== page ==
GBS: Fantastic Comment by Google’s Jon Orwant on Geoff Nunberg’s Metadata Criticism

Read the whole thing (along with Geoff’s original), but the short version is that Google is making a lot of already-existing mistakes in the metadata more visible.

I draw the following inference from Orwant’s bluster: they are not using the best sources of metadata (probably to save money). Other online catalogues have their errors, but they are not nearly such a mess as Google Books.

A more important point is this:

If Google’s database contains such huge errors in metadata (and it does), then how can it remotely be trusted to contain accurate information on the question of whether a given book is ‘commercially available’ in the US - a question that the Settlement Agreement proposes to treat as a crucial determinant of the default uses to be made of the books that Google has scanned?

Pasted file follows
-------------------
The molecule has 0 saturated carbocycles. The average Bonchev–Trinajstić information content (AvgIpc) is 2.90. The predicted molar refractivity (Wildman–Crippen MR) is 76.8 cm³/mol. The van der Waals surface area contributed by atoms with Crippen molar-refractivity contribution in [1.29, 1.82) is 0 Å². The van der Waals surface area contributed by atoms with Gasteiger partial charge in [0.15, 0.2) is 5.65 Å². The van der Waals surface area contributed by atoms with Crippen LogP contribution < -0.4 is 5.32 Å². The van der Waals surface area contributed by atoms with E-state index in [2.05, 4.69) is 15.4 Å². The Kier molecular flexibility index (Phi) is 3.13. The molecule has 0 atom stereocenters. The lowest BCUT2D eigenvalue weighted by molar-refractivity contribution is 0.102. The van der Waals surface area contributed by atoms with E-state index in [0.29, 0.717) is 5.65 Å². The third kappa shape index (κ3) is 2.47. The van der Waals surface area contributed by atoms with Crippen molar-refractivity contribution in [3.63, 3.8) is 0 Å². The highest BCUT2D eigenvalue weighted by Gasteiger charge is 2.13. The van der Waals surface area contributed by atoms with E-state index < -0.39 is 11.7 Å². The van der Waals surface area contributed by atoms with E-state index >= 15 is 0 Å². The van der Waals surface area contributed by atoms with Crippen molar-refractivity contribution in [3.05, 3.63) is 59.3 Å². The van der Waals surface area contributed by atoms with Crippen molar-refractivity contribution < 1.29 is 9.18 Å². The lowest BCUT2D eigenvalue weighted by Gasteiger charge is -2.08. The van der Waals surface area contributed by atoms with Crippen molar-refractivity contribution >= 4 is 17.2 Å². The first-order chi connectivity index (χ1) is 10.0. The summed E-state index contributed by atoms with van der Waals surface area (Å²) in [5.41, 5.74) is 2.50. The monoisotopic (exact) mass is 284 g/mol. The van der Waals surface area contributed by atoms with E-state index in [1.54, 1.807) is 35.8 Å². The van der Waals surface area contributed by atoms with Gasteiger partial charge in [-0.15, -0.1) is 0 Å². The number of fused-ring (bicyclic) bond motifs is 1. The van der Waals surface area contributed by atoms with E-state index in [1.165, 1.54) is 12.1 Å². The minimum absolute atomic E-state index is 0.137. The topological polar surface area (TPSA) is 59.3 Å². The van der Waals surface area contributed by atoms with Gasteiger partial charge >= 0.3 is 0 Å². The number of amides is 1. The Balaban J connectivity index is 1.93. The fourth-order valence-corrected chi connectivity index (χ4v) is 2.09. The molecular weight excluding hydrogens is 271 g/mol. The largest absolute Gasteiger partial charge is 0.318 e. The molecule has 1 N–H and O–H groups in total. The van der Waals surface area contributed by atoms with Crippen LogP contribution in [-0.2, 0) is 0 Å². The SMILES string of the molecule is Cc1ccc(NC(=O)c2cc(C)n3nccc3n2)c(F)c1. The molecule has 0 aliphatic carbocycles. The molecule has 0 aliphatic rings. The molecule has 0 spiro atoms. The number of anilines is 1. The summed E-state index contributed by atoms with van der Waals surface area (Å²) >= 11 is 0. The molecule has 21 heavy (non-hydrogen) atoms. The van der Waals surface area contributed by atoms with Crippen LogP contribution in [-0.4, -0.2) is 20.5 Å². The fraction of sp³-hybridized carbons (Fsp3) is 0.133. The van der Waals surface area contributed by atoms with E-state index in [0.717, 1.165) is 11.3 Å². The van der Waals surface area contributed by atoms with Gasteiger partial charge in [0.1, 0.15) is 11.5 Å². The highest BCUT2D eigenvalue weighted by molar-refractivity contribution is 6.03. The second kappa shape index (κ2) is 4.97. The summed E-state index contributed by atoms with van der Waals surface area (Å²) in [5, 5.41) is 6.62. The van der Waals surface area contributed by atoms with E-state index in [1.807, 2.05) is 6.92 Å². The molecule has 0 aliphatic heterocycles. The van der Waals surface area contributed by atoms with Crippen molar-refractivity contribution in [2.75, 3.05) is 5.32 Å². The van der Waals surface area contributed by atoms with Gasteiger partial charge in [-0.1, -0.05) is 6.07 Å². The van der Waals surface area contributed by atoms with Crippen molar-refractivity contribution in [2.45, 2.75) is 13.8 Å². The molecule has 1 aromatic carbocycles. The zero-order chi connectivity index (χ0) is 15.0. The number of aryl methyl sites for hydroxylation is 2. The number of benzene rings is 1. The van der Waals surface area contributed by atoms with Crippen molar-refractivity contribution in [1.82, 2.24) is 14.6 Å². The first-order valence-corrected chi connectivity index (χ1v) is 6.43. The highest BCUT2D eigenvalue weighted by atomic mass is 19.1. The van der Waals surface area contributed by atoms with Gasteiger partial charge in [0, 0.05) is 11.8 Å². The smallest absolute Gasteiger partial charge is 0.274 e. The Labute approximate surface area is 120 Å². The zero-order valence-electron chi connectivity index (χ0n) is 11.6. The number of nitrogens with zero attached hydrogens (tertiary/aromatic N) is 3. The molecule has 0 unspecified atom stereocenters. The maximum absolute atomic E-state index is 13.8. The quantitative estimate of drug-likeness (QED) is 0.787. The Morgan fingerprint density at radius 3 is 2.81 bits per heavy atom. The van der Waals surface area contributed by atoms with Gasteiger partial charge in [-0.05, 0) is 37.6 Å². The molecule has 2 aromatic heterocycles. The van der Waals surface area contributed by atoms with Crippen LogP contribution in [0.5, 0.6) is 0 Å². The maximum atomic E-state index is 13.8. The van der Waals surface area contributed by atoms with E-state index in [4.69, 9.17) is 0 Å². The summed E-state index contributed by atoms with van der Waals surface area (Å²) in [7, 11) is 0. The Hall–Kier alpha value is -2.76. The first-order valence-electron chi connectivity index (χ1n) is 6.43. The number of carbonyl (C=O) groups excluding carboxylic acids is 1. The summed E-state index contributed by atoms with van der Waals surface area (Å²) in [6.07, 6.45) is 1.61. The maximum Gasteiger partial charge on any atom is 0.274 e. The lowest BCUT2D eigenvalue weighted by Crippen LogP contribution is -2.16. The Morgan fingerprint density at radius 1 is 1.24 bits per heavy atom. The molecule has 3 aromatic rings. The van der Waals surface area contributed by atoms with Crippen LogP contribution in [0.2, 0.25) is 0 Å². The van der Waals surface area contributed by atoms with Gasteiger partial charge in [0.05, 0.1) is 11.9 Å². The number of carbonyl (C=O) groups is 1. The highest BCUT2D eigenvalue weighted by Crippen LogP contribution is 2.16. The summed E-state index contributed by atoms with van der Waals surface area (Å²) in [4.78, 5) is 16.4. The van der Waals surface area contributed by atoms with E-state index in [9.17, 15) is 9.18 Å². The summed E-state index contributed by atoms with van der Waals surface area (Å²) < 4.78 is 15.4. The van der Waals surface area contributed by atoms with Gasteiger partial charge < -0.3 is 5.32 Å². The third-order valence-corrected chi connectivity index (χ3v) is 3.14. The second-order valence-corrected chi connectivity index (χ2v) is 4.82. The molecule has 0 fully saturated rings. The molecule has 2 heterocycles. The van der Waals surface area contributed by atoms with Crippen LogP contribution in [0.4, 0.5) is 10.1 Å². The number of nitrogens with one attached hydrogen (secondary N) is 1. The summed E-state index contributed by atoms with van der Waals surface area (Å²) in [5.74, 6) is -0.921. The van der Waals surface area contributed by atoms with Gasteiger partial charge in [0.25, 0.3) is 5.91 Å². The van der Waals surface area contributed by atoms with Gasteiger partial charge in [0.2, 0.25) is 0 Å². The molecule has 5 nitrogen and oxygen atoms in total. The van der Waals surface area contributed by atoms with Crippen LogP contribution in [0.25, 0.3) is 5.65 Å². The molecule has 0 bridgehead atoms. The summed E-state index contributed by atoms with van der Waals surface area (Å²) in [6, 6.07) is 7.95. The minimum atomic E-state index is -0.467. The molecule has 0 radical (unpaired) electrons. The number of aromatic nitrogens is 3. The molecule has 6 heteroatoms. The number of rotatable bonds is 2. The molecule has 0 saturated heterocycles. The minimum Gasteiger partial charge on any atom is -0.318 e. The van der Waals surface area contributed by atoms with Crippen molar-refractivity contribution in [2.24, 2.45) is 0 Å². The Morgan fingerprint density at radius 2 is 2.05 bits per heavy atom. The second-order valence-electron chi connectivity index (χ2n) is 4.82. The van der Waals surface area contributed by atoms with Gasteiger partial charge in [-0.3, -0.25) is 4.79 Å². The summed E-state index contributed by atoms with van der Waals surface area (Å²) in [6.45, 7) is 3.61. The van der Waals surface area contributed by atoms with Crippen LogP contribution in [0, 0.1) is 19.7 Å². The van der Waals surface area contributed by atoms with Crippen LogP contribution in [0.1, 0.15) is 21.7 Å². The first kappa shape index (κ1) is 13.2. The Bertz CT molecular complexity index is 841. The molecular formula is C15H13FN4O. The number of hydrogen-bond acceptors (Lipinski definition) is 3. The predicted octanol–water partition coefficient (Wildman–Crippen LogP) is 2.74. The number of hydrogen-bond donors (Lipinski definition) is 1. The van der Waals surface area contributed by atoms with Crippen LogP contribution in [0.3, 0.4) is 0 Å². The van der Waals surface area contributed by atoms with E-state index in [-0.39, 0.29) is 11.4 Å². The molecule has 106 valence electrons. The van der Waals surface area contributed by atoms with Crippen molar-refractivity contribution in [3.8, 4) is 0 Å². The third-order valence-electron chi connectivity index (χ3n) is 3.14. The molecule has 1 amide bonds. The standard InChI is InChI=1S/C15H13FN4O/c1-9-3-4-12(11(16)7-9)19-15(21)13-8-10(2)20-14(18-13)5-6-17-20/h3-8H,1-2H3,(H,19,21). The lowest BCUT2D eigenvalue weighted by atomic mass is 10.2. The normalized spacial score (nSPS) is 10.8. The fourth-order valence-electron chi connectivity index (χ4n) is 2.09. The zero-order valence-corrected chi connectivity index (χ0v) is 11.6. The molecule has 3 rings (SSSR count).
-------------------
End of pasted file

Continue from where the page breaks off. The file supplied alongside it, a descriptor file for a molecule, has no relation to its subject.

The answer to that, of course, is that it can’t: as witness the statements filed with the court yesterday by publishers from South Africa, Sweden and Germany.

Are people who are opposed to the Google Books Settlement on metadata-type grounds simply opposed to the idea of any universal library? Because frankly I don’t know how you would set one up without lots and lots of errors.

Is Mr. Orwant’s diatribe the world’s longest shaggy dog story? Couldn’t he have just said, “the dog ate my homework”?

Who’s blustering? Google does in fact use what is probably the best available source of book metadata: see OCLC’s press release.

Having worked on large metadata projects myself, I find that Jon Orwant’s explanations ring true.

Orwant doesn’t mention OCLC; he cites various metadata sources, but not that.

Over many years of literary and historical research, I have used a very large number of online catalogues and electronic library catalogues. Many, probably all of them throw up occasional errors, but not on anything remotely like the scale of Google Books.